9 Grammatical Pitfalls
early 15c., from grand (adj.) + father (n.), probably on analogy of French grand-père. Replaced grandsire and Old English ealdefæder. Grandfather clause originally (1900) referred to exemptions from post-Reconstruction voting restrictions in the U.S. South for men whose forebears had voted before the Civil War. Grandfather clock is c.1880, from the popular song; they were previously known as tall case clocks or eight-day clocks.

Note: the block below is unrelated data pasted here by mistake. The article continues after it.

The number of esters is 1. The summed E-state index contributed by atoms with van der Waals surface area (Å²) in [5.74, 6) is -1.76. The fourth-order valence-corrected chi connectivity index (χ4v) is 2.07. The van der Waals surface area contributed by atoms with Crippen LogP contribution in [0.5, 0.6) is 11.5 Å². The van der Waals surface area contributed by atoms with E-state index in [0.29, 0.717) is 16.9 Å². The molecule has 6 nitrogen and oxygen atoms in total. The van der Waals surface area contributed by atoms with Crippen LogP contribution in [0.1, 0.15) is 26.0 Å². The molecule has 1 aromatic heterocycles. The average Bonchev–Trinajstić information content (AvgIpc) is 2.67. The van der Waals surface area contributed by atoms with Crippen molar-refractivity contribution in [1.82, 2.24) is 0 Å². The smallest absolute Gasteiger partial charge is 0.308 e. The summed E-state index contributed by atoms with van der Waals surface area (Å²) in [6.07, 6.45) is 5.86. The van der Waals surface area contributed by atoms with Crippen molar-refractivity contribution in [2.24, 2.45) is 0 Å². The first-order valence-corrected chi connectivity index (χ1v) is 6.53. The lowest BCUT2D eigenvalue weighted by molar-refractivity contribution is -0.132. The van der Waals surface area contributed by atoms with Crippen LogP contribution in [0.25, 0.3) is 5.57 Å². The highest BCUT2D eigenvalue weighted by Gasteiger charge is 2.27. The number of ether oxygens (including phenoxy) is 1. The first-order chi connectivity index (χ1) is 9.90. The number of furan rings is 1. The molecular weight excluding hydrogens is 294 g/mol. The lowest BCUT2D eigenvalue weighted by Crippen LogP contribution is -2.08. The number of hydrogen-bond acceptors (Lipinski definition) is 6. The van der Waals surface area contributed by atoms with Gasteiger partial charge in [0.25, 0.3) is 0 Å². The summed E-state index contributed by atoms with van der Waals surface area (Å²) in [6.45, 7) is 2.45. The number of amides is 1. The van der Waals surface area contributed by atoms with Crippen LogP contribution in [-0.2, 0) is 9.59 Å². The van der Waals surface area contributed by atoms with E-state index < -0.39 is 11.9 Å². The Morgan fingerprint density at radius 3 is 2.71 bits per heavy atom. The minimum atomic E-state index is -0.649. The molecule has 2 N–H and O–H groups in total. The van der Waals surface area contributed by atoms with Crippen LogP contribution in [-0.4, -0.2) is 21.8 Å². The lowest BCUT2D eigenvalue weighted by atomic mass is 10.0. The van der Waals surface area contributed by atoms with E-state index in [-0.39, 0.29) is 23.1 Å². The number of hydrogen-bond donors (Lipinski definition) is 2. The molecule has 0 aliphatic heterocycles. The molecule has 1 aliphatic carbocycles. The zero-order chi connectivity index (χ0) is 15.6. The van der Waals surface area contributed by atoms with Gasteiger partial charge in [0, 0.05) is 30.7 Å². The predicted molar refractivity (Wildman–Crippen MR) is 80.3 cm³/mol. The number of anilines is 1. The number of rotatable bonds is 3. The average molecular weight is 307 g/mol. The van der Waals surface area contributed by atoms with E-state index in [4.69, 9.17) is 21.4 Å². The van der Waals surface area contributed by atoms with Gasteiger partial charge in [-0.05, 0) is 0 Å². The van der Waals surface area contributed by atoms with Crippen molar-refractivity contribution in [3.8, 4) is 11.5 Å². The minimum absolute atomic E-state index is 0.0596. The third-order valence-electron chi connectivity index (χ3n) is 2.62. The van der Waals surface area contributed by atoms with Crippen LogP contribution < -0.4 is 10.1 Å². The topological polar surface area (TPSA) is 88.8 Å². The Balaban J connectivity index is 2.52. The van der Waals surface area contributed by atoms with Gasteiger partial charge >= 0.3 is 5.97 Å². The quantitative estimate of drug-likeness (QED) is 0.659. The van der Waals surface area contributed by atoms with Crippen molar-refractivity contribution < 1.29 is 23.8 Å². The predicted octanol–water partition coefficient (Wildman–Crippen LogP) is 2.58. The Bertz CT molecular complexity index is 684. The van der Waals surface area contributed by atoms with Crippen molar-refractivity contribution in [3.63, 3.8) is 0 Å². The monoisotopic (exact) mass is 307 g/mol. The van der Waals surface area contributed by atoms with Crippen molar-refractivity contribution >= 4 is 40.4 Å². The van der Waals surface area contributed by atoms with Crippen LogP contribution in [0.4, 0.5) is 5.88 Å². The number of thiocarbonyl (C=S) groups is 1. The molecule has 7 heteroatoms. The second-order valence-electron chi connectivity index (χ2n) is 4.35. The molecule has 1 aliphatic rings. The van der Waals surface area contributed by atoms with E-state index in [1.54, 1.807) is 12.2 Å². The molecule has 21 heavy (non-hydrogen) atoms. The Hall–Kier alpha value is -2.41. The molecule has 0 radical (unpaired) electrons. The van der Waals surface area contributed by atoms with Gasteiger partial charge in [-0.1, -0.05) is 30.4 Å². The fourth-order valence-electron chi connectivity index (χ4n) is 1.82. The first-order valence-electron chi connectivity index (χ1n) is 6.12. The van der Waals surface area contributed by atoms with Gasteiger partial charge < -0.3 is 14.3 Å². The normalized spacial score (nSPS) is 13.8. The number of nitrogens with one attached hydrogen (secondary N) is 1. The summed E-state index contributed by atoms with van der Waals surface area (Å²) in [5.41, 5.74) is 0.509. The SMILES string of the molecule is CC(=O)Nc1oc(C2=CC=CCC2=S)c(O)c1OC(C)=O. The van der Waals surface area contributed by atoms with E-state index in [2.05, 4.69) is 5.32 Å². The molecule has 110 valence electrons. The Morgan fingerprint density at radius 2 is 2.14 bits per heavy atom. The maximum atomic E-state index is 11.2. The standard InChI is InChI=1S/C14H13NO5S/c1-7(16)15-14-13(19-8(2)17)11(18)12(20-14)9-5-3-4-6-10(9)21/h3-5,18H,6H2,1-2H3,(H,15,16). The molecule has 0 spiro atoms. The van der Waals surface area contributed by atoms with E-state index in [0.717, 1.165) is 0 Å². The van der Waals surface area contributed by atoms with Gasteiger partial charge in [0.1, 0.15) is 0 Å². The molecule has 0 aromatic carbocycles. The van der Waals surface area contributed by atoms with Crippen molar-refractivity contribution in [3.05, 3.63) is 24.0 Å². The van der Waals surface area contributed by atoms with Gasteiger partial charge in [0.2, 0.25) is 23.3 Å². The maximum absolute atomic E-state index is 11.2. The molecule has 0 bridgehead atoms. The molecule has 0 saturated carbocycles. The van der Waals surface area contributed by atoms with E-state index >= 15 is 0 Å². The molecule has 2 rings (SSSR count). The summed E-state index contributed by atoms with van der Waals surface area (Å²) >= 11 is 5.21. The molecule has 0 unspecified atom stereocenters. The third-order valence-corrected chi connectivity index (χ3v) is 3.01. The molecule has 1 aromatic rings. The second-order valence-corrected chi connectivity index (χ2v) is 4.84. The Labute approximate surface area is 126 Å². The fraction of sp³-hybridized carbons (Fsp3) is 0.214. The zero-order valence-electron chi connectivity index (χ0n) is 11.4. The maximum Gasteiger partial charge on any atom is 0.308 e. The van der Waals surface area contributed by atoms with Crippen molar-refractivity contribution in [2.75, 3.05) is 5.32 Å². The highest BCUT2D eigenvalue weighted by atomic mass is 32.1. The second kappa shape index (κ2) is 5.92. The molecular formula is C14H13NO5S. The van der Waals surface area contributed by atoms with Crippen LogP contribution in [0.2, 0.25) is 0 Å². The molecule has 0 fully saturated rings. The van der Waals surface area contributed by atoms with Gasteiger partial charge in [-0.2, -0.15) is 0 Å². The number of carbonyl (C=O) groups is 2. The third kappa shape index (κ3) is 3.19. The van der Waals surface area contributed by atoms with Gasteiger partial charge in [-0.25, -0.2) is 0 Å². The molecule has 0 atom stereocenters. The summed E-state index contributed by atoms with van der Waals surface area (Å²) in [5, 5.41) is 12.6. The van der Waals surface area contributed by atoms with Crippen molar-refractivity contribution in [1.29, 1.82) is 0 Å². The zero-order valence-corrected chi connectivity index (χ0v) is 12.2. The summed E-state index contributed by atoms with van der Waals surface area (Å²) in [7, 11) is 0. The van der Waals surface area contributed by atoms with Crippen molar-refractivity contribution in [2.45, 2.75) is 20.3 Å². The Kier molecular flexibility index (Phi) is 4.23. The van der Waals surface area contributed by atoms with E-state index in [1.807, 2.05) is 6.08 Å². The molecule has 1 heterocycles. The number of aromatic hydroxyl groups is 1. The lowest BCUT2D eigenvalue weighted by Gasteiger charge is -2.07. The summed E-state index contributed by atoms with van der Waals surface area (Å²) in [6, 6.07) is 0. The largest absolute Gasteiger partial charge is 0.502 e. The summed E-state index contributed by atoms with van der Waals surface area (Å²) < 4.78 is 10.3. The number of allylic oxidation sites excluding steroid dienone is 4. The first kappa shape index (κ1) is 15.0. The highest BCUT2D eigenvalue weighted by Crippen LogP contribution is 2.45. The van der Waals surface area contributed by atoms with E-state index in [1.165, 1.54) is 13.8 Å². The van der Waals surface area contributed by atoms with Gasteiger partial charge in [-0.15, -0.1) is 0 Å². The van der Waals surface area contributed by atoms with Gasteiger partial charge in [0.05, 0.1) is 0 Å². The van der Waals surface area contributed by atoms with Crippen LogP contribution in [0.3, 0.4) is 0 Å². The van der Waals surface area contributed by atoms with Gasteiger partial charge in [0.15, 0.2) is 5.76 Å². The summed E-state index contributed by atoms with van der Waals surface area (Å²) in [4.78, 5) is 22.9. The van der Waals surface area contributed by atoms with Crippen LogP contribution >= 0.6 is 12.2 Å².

To give someone a special status or privilege because of service before the time a new or definitive arrangement is made: Some farmers just got grandfathered in, that's true
[1900+; fr the grandfather clause often written into new arrangements in order to be fair to older incumbents or practitioners; the date indicates the earliest instance of grandfather clause]